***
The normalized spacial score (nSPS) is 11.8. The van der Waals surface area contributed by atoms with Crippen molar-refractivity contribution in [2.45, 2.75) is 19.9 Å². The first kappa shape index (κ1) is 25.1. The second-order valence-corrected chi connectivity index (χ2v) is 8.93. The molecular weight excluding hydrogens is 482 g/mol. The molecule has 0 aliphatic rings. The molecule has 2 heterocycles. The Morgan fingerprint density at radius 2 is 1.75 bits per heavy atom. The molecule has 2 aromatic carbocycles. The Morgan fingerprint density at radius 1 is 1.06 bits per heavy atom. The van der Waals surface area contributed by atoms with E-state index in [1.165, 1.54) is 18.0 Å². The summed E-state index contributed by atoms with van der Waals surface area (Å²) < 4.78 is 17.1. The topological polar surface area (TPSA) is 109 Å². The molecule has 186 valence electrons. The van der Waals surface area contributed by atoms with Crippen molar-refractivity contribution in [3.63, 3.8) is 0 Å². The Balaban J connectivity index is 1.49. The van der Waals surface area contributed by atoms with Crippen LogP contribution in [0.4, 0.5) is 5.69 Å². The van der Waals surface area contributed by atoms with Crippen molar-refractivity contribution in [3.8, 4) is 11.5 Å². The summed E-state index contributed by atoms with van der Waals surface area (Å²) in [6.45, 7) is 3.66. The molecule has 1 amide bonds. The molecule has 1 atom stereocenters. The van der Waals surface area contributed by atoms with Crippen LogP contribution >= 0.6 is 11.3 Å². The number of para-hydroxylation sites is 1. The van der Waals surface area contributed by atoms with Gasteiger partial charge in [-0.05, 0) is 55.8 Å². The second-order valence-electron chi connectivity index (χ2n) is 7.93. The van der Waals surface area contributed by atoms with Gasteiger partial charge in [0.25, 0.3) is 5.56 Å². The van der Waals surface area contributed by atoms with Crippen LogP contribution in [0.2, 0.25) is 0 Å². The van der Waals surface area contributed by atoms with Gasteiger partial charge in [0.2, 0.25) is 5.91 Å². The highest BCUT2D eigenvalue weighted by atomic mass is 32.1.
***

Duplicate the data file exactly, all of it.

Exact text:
The normalized spacial score (nSPS) is 11.8. The van der Waals surface area contributed by atoms with Crippen molar-refractivity contribution in [2.45, 2.75) is 19.9 Å². The first kappa shape index (κ1) is 25.1. The second-order valence-corrected chi connectivity index (χ2v) is 8.93. The molecular weight excluding hydrogens is 482 g/mol. The molecule has 0 aliphatic rings. The molecule has 2 heterocycles. The Morgan fingerprint density at radius 2 is 1.75 bits per heavy atom. The molecule has 2 aromatic carbocycles. The Morgan fingerprint density at radius 1 is 1.06 bits per heavy atom. The van der Waals surface area contributed by atoms with E-state index in [1.165, 1.54) is 18.0 Å². The summed E-state index contributed by atoms with van der Waals surface area (Å²) < 4.78 is 17.1. The topological polar surface area (TPSA) is 109 Å². The molecule has 186 valence electrons. The van der Waals surface area contributed by atoms with Crippen molar-refractivity contribution in [3.63, 3.8) is 0 Å². The Balaban J connectivity index is 1.49. The van der Waals surface area contributed by atoms with Crippen LogP contribution in [0.4, 0.5) is 5.69 Å². The van der Waals surface area contributed by atoms with Crippen molar-refractivity contribution in [3.8, 4) is 11.5 Å². The summed E-state index contributed by atoms with van der Waals surface area (Å²) in [6.45, 7) is 3.66. The molecule has 1 amide bonds. The molecule has 1 atom stereocenters. The van der Waals surface area contributed by atoms with Crippen LogP contribution >= 0.6 is 11.3 Å². The number of para-hydroxylation sites is 1. The van der Waals surface area contributed by atoms with Gasteiger partial charge in [-0.05, 0) is 55.8 Å². The second-order valence-electron chi connectivity index (χ2n) is 7.93. The van der Waals surface area contributed by atoms with Gasteiger partial charge in [0.25, 0.3) is 5.56 Å². The van der Waals surface area contributed by atoms with Crippen LogP contribution in [0.2, 0.25) is 0 Å². The van der Waals surface area contributed by atoms with Gasteiger partial charge in [0.2, 0.25) is 5.91 Å². The highest BCUT2D eigenvalue weighted by atomic mass is 32.1.